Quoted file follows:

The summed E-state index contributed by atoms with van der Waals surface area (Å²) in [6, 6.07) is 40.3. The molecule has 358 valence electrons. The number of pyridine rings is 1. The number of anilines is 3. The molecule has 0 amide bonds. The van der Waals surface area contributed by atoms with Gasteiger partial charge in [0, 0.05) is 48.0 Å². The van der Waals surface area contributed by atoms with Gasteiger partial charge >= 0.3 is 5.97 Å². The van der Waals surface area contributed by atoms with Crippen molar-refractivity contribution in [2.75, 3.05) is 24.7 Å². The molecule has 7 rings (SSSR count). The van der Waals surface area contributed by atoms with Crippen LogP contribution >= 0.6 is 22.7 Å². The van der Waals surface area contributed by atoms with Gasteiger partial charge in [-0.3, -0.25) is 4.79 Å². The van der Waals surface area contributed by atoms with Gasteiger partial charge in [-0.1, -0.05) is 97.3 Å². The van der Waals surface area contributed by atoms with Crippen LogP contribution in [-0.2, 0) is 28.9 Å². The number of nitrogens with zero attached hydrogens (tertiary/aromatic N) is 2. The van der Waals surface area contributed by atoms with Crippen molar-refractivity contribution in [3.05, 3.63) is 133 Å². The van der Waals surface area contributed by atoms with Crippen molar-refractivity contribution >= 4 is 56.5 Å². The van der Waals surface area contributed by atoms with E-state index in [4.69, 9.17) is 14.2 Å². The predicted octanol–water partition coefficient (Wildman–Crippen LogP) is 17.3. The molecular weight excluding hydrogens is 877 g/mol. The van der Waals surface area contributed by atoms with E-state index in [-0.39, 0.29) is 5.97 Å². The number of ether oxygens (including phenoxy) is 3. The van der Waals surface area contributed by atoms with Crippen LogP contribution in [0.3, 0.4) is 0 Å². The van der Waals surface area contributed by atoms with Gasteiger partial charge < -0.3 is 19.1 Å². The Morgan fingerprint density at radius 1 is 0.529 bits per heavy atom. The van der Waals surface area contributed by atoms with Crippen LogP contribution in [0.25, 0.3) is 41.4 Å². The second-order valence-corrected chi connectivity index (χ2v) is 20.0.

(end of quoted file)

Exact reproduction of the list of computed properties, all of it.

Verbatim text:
The summed E-state index contributed by atoms with van der Waals surface area (Å²) in [6, 6.07) is 40.3. The molecule has 358 valence electrons. The number of pyridine rings is 1. The number of anilines is 3. The molecule has 0 amide bonds. The van der Waals surface area contributed by atoms with Gasteiger partial charge in [0, 0.05) is 48.0 Å². The van der Waals surface area contributed by atoms with Gasteiger partial charge >= 0.3 is 5.97 Å². The van der Waals surface area contributed by atoms with Crippen molar-refractivity contribution in [2.75, 3.05) is 24.7 Å². The molecule has 7 rings (SSSR count). The van der Waals surface area contributed by atoms with Crippen LogP contribution >= 0.6 is 22.7 Å². The van der Waals surface area contributed by atoms with Gasteiger partial charge in [-0.3, -0.25) is 4.79 Å². The van der Waals surface area contributed by atoms with Gasteiger partial charge in [-0.1, -0.05) is 97.3 Å². The van der Waals surface area contributed by atoms with Crippen LogP contribution in [-0.2, 0) is 28.9 Å². The number of nitrogens with zero attached hydrogens (tertiary/aromatic N) is 2. The van der Waals surface area contributed by atoms with Crippen molar-refractivity contribution in [3.05, 3.63) is 133 Å². The van der Waals surface area contributed by atoms with Crippen molar-refractivity contribution >= 4 is 56.5 Å². The van der Waals surface area contributed by atoms with E-state index in [4.69, 9.17) is 14.2 Å². The predicted octanol–water partition coefficient (Wildman–Crippen LogP) is 17.3. The molecular weight excluding hydrogens is 877 g/mol. The van der Waals surface area contributed by atoms with E-state index in [-0.39, 0.29) is 5.97 Å². The number of ether oxygens (including phenoxy) is 3. The van der Waals surface area contributed by atoms with Crippen LogP contribution in [0.3, 0.4) is 0 Å². The van der Waals surface area contributed by atoms with Gasteiger partial charge < -0.3 is 19.1 Å². The Morgan fingerprint density at radius 1 is 0.529 bits per heavy atom. The van der Waals surface area contributed by atoms with Crippen LogP contribution in [0.25, 0.3) is 41.4 Å². The second-order valence-corrected chi connectivity index (χ2v) is 20.0.